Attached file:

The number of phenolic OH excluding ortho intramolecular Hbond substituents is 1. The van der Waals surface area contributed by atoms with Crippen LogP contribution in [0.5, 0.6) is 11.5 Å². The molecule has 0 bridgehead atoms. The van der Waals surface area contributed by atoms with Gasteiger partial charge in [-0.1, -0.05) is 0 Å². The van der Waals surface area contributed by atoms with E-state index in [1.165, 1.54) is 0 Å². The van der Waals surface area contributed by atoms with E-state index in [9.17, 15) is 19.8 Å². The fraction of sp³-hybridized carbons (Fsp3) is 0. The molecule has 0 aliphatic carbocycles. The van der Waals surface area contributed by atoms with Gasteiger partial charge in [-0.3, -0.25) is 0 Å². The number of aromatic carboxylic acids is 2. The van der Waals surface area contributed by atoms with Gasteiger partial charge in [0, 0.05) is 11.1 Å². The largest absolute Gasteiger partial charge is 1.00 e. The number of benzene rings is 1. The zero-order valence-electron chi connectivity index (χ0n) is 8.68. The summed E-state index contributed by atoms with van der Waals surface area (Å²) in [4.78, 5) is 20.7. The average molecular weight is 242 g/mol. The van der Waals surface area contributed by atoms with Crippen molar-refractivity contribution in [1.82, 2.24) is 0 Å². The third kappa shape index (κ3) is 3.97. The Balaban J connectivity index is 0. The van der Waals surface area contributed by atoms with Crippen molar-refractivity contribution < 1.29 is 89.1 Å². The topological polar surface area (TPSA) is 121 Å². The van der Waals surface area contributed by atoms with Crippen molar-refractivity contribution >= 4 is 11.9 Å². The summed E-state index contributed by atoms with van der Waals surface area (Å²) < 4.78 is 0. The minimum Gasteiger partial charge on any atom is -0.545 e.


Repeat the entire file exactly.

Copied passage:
The number of phenolic OH excluding ortho intramolecular Hbond substituents is 1. The van der Waals surface area contributed by atoms with Crippen LogP contribution in [0.5, 0.6) is 11.5 Å². The molecule has 0 bridgehead atoms. The van der Waals surface area contributed by atoms with Gasteiger partial charge in [-0.1, -0.05) is 0 Å². The van der Waals surface area contributed by atoms with E-state index in [1.165, 1.54) is 0 Å². The van der Waals surface area contributed by atoms with E-state index in [9.17, 15) is 19.8 Å². The fraction of sp³-hybridized carbons (Fsp3) is 0. The molecule has 0 aliphatic carbocycles. The van der Waals surface area contributed by atoms with Gasteiger partial charge in [-0.3, -0.25) is 0 Å². The number of aromatic carboxylic acids is 2. The van der Waals surface area contributed by atoms with Gasteiger partial charge in [0, 0.05) is 11.1 Å². The largest absolute Gasteiger partial charge is 1.00 e. The number of benzene rings is 1. The zero-order valence-electron chi connectivity index (χ0n) is 8.68. The summed E-state index contributed by atoms with van der Waals surface area (Å²) in [4.78, 5) is 20.7. The average molecular weight is 242 g/mol. The van der Waals surface area contributed by atoms with Crippen molar-refractivity contribution in [1.82, 2.24) is 0 Å². The third kappa shape index (κ3) is 3.97. The Balaban J connectivity index is 0. The van der Waals surface area contributed by atoms with Crippen molar-refractivity contribution < 1.29 is 89.1 Å². The topological polar surface area (TPSA) is 121 Å². The van der Waals surface area contributed by atoms with Crippen molar-refractivity contribution >= 4 is 11.9 Å². The summed E-state index contributed by atoms with van der Waals surface area (Å²) < 4.78 is 0. The minimum Gasteiger partial charge on any atom is -0.545 e.